My one criticism is that he takes the libertarian nature of the corporate right for granted whilst in fact corporations can enslave people and be far more totalitarian than many governments.

    Exactly. And I think this comes as a blow to the collective egos of secular women who think they are inherently superior to those who have a different set of values to theirs.

  4. @Gregor,

    Thank you for the reference to the "Century of Self." I will have to look it up. I agree with you about totalitarian corporations. A number of left-libertarians such as the Mutualist Kevin Carson have made that same argument, along with a few remaining left-populists. In addition to cultural, political, and economic changes, I also think technology has made the workplace more totalitarian. Cell phones mean that more and more bosses expect their workers to always be "on call" further eating away at "own time," the time that workers have to themselves to spend with family, friends, or on anything else non-work related. Electronic monitoring devices on trucks make sure that truckers can't stop and have a leisurely meal at a diner.

    I suppose people will argue that workers are more efficient today, and that is likely true. But the problem here is twofold: 1: Workers are more efficient, but they have not gotten paid higher real wages commensurate with their greater productivity. As you mentioned, it seems like people have gotten poorer in a real sense since the 1970s. 2: “Sweat efficiency,” that is, efficiency derived from working longer hours, with less breaks or down time, etc. as opposed to greater efficiency from technological progress, is not always a good thing.

    Even if workers were being paid higher wages commensurate with longer hours, more stress, etc., I am still not sure it would be worth it in terms of the social and cultural costs of less family time, less time for cultural pursuits, etc.

    As for what to do about it, I know I sound like a broken record, but I feel the labor movement needs to work towards the establishment of worker’s cooperatives. In worker cooperatives, the workers themselves can decide, for example, how to apply new technology, and how gains from increased efficiency will be distributed.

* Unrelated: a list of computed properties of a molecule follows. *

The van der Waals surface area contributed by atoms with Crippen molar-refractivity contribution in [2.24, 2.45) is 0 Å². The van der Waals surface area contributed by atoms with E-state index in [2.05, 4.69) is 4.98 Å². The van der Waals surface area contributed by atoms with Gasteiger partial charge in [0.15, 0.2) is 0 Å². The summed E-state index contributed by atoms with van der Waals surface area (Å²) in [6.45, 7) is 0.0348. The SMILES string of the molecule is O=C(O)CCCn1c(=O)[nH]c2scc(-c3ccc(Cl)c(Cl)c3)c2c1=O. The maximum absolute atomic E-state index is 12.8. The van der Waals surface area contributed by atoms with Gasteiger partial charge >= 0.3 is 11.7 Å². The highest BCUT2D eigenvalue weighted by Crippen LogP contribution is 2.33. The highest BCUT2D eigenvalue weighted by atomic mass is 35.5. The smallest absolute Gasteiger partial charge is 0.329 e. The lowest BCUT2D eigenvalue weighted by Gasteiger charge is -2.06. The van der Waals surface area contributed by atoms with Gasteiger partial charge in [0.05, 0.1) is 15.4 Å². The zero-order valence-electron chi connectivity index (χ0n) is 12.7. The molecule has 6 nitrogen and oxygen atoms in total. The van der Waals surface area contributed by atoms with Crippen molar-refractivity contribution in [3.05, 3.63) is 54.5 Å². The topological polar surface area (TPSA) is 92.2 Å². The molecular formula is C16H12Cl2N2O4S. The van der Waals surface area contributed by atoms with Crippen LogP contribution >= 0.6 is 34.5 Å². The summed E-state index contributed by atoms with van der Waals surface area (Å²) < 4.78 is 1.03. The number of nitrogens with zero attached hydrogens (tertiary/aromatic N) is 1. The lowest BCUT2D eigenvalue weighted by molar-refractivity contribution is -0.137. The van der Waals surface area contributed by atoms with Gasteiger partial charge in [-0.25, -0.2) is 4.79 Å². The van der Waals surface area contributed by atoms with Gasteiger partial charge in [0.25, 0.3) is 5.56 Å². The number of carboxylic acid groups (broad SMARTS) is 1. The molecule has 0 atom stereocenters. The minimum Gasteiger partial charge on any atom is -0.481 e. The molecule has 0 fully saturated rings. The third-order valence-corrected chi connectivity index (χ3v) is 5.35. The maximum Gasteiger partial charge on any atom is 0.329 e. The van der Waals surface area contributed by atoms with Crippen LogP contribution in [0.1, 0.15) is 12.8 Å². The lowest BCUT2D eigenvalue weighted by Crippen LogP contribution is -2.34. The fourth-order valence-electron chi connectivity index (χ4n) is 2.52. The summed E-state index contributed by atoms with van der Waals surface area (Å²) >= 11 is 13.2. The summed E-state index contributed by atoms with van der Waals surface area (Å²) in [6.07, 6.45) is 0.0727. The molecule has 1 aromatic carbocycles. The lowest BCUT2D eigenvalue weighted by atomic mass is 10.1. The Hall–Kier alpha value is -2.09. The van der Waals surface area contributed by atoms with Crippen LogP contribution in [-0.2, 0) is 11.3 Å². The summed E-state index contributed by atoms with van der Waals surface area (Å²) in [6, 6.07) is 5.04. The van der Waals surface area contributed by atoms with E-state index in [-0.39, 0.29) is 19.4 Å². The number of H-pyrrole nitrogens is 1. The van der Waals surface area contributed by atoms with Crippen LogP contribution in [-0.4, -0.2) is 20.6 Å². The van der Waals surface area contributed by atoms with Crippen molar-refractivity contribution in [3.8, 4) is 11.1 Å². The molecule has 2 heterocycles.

In the Mondragon Cooperative Corporation in Spain, I believe the highest paid worker-owner is only paid 5 times what the lowest paid worker-owner earns, as opposed to 500 times as in many capitalist corporations.

    Corporate totalitarianism is a product of the wage system, where the owners and their managers hold a huge amount of power over the workers, who have no productive property of their own and have to work for a wage to survive.

    During the Post-War Consensus, labor unions generally were pretty strong and many Western governments adopted conciliatory policies vis-à-vis labor. However, before the Post-War Consensus, it was not uncommon for employers to try to control the minutiae of their worker’s lives. In the U.S., this reached its apotheosis in the company towns, where the workers lived and worked in towns owned by their employers.

    This tendency towards control also influenced government policy that was designed to make workers less “immoral,” so you had some relatively affluent progressives arguing for farm land being set aside as places where the immoral poor could go and learn to be responsible in the clean air of the countryside.

    I think we might be heading back in this direction today, if we are not already there. The main difference between today’s Puritanism and that of the past was that out modern Puritans are often secularists and have added PC nannyism to their repertoire.

  5. @John

    The Mondragon corporation has achieved a lot and has a very interesting history.

    But as for how its ethos could be applied in the USA, as a somewhat less Libertarian leftist once asked 'What is to be Done'?

    It does seem to me that any American wanting to genuinely set up a try libertarian system has to compete with the self-aggrandising, selfishness is a virtue Ayn Rand dreamworld that seems appealing to so many down there.

  6. @Gregor,

    Yes, sadly, you are right. Although there are some cooperatives working in the United States, people wanting to foster a culture of solidarity have to compete with the Randroids and others, though there have been some hopeful signs lately. The United Steelworkers have announced an agreement with Mondragon to help promote cooperatives in North America.

    My hope is that if cooperatives become more common and if they can achieve success, people will look at them and decide they'd rather work there than for a corporation. Hopefully people will have enough sense to put Rand aside when they see that their own interests would be better served by working in a cooperative, although I realize that for the cooperative spirit to really triumph we need much more than just self-interest, which is why we must work to destroy the John Galt myth which is so prevalent in America.

  7. @John
    Great to hear about the United Steelworkers. Though oddly enough, I think a conservative on Neil Clark's blog attacked something like that as 'thuggery' or something of the kind, even though I'd doubt if he was himself anything more than comfortably off.

    Have you thought of starting your own blog on the topic of cooperatives? Starting a blog always feels a bit daunting, but I think it does give an opportunity for solidarity and it might introduce more people to alternative ideas about business and liberty.